Acid Rain Has Turned Canadian Lakes into a Kind of Jelly
by John Metcalfe
Nov 19, 2014
A legacy of industrial pollution is allowing slimy ooze to thrive.
Swimmers who dive into a number of Canadian lakes might not emerge clean and refreshed, but dripping with globs that resemble slimy fish eggs. A legacy of industrial pollution has caused great changes in the country’s water chemistry, creating a boom in tiny organisms that transform lakes into “jelly.”
That’s the gooey news from scientists behind a new paper in Proceedings of the Royal Society B, who say that populations of this particular organism have doubled since the 1980s in many of Ontario’s lakes. The reasons involve a complex dance of species, but here’s the short version: Acid rain caused by smelting operations and other human activity removed calcium from the soil in drainage areas. That depleted the calcium levels in many lakes, which has hurt a kind of plankton (Daphnia) that needs the element to build armor. Enter a competing plankton, Holopedium, which requires far less calcium to bulk up and is coated with a gel that’s excellent at repelling predators.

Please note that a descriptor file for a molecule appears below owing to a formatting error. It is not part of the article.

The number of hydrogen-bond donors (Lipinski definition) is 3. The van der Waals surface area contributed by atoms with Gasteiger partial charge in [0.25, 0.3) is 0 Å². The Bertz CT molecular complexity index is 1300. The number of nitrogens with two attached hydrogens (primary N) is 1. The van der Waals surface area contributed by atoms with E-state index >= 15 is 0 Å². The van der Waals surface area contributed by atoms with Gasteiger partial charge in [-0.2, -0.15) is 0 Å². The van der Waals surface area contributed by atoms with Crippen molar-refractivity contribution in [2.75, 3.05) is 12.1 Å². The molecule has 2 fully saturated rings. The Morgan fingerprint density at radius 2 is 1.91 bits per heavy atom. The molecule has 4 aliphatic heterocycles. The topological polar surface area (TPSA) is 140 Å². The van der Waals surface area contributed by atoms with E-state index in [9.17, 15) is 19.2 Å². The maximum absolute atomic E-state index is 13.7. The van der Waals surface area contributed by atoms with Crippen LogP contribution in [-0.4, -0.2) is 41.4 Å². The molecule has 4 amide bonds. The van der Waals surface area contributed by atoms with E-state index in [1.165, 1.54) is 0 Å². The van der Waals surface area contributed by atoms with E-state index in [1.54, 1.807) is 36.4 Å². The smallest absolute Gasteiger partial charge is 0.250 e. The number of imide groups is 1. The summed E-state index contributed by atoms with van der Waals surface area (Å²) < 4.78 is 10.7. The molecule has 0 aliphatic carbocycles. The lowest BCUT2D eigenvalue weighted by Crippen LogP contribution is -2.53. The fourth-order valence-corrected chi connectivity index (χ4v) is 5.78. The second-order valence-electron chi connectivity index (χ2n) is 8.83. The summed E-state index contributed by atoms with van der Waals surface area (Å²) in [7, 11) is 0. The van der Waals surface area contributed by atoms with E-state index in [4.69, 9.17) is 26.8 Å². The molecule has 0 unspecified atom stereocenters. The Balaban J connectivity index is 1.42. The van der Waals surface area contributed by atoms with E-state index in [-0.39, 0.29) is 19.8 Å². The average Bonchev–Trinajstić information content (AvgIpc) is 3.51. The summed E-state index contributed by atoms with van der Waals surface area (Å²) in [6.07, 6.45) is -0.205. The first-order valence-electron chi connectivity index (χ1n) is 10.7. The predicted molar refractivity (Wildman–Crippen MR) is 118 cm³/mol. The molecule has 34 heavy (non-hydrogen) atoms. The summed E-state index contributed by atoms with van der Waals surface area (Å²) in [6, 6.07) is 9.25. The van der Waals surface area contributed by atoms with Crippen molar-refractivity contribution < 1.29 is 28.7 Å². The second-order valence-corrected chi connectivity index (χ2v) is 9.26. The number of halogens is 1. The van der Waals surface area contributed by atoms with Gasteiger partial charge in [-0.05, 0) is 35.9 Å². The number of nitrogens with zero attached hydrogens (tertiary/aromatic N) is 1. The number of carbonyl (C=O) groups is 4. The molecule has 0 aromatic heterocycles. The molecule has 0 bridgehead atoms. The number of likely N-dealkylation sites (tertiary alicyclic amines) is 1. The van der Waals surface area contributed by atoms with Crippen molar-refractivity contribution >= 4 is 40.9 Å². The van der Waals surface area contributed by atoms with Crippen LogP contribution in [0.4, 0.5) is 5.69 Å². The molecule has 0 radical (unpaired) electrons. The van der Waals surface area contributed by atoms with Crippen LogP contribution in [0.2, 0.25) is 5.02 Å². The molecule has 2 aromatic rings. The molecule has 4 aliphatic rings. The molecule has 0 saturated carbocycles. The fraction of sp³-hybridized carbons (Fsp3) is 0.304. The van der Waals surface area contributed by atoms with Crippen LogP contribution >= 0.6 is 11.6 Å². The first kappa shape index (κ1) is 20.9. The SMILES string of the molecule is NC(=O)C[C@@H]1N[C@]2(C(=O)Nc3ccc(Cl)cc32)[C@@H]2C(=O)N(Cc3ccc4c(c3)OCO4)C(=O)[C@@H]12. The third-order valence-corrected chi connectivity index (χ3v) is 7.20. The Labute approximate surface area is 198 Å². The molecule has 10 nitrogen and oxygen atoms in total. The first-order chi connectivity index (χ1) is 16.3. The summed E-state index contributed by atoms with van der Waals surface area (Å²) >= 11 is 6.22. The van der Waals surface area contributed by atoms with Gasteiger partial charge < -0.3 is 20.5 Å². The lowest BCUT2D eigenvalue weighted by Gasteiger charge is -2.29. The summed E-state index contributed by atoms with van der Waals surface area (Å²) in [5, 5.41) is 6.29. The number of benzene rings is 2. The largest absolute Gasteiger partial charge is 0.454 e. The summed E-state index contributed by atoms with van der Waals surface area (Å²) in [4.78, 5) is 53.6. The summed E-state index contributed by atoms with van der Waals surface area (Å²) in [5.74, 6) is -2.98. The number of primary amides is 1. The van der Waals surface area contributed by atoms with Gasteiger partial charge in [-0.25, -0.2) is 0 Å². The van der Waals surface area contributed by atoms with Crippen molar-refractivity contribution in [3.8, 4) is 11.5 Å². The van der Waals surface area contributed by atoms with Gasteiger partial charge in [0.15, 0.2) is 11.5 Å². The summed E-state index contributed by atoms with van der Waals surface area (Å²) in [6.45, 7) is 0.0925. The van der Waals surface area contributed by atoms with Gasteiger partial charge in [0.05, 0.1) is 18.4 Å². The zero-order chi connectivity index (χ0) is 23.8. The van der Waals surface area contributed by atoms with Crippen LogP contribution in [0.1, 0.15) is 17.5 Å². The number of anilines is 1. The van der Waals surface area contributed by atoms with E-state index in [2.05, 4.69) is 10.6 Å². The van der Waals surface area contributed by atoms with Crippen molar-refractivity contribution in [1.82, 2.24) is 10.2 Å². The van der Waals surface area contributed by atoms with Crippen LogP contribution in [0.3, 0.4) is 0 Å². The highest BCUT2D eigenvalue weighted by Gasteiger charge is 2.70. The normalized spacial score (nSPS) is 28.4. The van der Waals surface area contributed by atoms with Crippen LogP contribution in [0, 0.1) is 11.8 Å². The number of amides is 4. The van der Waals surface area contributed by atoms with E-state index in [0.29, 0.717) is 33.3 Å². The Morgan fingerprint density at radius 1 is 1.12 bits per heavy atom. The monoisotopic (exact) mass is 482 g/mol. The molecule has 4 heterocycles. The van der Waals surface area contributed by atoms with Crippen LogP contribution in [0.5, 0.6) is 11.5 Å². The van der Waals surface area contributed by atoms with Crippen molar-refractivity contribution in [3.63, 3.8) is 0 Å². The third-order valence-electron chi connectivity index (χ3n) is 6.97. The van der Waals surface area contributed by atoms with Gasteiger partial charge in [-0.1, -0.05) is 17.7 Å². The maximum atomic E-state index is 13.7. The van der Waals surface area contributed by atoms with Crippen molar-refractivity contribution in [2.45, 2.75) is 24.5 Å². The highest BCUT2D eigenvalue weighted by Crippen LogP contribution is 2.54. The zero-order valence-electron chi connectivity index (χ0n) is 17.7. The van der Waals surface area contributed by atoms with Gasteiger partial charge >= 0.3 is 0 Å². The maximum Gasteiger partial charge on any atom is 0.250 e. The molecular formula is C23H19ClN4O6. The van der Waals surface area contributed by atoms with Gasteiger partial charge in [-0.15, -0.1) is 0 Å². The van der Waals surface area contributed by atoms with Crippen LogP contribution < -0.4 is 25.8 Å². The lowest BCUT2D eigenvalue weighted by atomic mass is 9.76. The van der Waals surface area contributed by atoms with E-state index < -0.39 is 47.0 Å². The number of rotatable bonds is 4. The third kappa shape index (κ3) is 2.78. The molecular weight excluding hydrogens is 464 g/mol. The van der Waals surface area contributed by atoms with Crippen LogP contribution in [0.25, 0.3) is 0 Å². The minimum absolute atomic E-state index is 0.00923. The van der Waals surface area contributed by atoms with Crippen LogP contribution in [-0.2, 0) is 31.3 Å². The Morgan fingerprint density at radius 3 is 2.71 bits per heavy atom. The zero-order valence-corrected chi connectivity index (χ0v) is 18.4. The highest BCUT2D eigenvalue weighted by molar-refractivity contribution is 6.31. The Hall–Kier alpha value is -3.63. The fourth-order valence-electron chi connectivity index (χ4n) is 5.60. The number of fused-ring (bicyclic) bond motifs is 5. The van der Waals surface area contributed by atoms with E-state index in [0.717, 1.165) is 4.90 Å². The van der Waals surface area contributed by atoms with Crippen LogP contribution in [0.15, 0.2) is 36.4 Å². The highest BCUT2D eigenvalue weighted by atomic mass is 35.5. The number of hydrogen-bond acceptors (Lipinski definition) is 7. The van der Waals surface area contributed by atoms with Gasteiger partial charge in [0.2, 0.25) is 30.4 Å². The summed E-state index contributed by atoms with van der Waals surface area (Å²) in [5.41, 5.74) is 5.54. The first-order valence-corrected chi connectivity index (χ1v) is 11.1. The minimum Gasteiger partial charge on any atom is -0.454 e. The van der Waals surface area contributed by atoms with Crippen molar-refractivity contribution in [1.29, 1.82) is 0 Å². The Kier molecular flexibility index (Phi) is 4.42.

[hat tip: Frank Gotz]